How To Install The OpenSSH Client On Windows

Key Points

  • OpenSSH for Windows allows you to securely access remote computers with Windows-native tools using the command line interface.
  • To install OpenSSH Client and Server on Windows, go to Settings > System > Optional features > View features, search for “OpenSSH“, and continue to install the components.

Windows users normally use the Remote Desktop Protocol to access other Windows devices remotely. As RDP offers a remote graphical user interface (GUI), it is a convenient method for remote access. However, it offers limited functionality, especially if you are a sysadmin. For that purpose, some people prefer to use the Secure Socket Shell (SSH) protocol.

SSH provides a command-line interface to remote computers and servers, and therefore, a more granular control over them. Previously, we used third-party apps like “PuTTY” and “MobaXterm” to develop an SSH connection with the remote devices. However, Microsoft has made a Windows-native SSH client available which can be used instead.

OpenSSH for Windows is a Feature on Demand (FoD) add-on for the Windows operating system. This means that although it is free, it is not installed by default, and needs to be installed manually. If you install it, you can use the SSH protocol through the native command line to access and control the remote computers, provided that your user account has the required privileges.

This guide will show you how to install and use OpenSSH for Windows. These will work on both Windows 11 and Windows 10 (version 1809 and above). Using this guide, you can install both OpenSSH Client and OpenSSH Server in a few easy steps.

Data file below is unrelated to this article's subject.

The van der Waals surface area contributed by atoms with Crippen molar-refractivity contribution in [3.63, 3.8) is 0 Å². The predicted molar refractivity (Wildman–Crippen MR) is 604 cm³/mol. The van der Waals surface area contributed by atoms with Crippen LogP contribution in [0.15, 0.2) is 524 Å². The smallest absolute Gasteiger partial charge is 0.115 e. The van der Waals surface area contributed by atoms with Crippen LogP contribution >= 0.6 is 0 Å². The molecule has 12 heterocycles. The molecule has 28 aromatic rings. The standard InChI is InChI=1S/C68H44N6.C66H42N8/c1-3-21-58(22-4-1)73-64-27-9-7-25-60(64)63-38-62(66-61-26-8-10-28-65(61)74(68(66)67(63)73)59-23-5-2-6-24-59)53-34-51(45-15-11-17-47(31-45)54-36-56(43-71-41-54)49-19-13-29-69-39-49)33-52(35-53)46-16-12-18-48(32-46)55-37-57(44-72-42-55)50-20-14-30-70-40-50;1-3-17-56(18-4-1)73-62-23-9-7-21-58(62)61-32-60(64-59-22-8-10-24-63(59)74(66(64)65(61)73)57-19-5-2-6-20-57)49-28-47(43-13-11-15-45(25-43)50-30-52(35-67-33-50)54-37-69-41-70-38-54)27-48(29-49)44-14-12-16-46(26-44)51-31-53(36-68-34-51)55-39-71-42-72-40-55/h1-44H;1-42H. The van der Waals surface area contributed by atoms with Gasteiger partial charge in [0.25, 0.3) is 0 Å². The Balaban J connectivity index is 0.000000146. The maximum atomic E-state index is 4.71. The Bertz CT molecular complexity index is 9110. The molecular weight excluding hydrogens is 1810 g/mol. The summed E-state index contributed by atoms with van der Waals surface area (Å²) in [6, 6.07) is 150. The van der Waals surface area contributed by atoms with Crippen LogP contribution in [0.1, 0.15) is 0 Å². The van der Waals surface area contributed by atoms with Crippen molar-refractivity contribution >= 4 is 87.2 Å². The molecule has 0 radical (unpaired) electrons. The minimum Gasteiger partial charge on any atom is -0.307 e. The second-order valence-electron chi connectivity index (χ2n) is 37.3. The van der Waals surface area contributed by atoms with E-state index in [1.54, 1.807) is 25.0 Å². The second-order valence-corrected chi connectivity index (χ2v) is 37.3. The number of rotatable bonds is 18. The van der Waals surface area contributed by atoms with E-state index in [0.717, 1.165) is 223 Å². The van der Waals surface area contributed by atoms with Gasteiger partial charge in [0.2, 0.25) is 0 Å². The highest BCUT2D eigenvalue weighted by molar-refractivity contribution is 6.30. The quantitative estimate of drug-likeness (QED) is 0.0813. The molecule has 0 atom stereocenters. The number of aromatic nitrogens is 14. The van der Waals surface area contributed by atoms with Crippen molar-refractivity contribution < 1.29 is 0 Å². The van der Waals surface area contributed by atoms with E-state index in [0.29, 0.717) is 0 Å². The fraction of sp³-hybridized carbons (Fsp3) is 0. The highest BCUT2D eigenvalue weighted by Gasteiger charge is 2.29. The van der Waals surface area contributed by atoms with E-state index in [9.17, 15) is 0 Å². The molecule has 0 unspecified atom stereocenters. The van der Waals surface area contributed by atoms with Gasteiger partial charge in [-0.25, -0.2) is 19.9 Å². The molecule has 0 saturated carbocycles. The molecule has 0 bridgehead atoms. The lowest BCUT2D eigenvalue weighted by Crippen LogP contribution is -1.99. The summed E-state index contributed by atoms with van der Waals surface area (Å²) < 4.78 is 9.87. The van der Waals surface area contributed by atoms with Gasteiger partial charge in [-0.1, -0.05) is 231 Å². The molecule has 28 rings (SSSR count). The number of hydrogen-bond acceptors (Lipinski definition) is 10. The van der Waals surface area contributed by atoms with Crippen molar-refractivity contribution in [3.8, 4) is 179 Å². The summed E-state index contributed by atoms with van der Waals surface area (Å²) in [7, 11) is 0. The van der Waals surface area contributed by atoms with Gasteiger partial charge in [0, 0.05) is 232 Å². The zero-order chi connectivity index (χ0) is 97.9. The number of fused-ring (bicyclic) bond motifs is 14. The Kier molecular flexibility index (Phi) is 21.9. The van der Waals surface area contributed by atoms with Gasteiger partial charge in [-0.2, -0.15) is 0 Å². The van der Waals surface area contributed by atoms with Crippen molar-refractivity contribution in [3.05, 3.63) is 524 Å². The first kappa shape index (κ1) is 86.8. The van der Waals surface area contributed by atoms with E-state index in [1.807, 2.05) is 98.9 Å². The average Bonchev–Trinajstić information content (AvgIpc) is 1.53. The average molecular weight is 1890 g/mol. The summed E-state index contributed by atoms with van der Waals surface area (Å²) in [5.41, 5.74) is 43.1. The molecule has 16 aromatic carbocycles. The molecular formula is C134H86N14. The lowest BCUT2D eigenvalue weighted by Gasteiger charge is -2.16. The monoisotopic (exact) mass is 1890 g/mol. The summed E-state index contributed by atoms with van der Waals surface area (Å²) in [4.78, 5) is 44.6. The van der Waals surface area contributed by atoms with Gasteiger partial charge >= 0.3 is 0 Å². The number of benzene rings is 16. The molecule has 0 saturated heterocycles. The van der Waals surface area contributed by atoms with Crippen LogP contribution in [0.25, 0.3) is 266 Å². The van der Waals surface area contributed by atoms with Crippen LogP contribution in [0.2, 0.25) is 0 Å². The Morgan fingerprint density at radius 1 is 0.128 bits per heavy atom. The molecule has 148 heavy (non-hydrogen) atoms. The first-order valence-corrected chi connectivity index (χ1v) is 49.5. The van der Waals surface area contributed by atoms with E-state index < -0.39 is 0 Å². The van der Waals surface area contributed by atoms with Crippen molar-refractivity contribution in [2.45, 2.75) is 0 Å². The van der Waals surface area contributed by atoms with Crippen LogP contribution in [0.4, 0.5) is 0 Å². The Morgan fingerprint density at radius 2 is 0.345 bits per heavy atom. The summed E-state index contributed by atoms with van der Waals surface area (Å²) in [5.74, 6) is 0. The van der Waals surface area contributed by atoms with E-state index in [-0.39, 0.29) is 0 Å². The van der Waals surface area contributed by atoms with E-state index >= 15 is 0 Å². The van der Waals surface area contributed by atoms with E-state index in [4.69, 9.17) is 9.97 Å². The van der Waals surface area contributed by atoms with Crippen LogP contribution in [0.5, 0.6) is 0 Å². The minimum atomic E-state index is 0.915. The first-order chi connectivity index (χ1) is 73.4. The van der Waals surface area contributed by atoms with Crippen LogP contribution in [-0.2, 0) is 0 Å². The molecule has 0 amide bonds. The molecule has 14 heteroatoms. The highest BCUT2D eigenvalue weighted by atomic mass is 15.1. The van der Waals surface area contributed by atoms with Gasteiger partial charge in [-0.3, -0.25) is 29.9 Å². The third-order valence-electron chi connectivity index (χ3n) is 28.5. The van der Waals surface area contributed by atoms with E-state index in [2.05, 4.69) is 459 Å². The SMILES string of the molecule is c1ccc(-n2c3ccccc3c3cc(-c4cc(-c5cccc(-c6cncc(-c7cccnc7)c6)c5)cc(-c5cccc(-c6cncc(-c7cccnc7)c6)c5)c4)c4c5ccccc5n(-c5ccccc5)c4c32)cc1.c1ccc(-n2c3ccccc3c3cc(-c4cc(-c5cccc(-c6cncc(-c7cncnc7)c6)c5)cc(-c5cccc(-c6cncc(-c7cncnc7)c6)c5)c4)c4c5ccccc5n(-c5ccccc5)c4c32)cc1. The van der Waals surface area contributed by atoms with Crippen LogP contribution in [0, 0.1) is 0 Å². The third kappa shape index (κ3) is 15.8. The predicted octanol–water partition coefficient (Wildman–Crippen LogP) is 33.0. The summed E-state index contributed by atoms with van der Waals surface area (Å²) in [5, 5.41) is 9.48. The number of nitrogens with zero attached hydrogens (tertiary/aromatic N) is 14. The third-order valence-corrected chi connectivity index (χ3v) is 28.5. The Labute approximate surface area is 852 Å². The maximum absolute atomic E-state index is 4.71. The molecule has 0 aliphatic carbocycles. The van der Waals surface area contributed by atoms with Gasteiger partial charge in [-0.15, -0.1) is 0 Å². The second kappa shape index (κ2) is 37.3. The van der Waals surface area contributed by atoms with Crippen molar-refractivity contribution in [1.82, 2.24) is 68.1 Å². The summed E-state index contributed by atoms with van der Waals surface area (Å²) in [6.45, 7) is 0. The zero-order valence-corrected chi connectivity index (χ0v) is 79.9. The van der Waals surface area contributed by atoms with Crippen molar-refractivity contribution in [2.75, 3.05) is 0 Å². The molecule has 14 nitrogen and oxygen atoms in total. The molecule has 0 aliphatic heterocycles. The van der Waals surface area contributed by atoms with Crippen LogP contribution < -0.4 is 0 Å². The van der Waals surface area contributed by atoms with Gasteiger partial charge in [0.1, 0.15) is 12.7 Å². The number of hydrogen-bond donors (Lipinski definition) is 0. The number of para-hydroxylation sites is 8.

What is OpenSSH

The Secure Socket Shell, or Secure Shell is a networking protocol that allows a remote connection with another device securely. SSH uses a client-server model to communicate with remote computers and ensures data integrity through encryption. It uses multiple layers of the OSI reference model to make sure that the communicated data between the devices is secure.

Originally, OpenSSH was a tool used for remote connection with other devices which comes preinstalled in Linux-based operating systems. Since it is an open-source utility, it has been modified for other platforms, including Windows.

Microsoft has now made “OpenSSH for Windows” available that you can install with a small update package.

Before installing OpenSSH, your system needs to meet a few requirements.

Requirements for OpenSSH for Windows

Before proceeding to install either OpenSSH Client or Server, you must make sure that your PC satisfies the prerequisites, which are:

To check the OS version, run the following command in the Run Command box:


To check the PowerShell version, run the following command in PowerShell:


To check if your user is a member of the Administrators group, run the following command in PowerShell. If it returns “True“, it means that you are a member of the Administrator group.

(New-Object Security.Principal.WindowsPrincipal([Security.Principal.WindowsIdentity]::GetCurrent())).IsInRole([Security.Principal.WindowsBuiltInRole]::Administrator)

Once you have made sure that your PC satisfies these requirements, you may continue to install OpenSSH Client, OpenSSH Server, or both.

Install OpenSSH on Windows

Implement the following steps to install OpenSSH on your Windows computer to access it remotely. Optionally, you can also install “OpenSSH Server” to access this device from another PC using the SSH protocol.

  1. Press the Windows key + i to open the Settings app.

  2. Click System.

  3. Go to “Optional Features“.

    Open the optional features settings page
    Open the optional features settings page
  4. Click “View features“.

    View optional features
    View optional features
  5. Search for “OpenSSH“.

  6. Select “OpenSSH Client” and optionally, “OpenSSH Server“, and then click Next.

    Select OpenSSH Client and Server
    Select OpenSSH Client and Server
  7. Click Install.

    Install OpenSSH Client and Server on Windows
    Install OpenSSH Client and Server on Windows

After performing these steps, OpenSSH Client (and Server) will be installed on your computer.

Note: These features can take some time to install.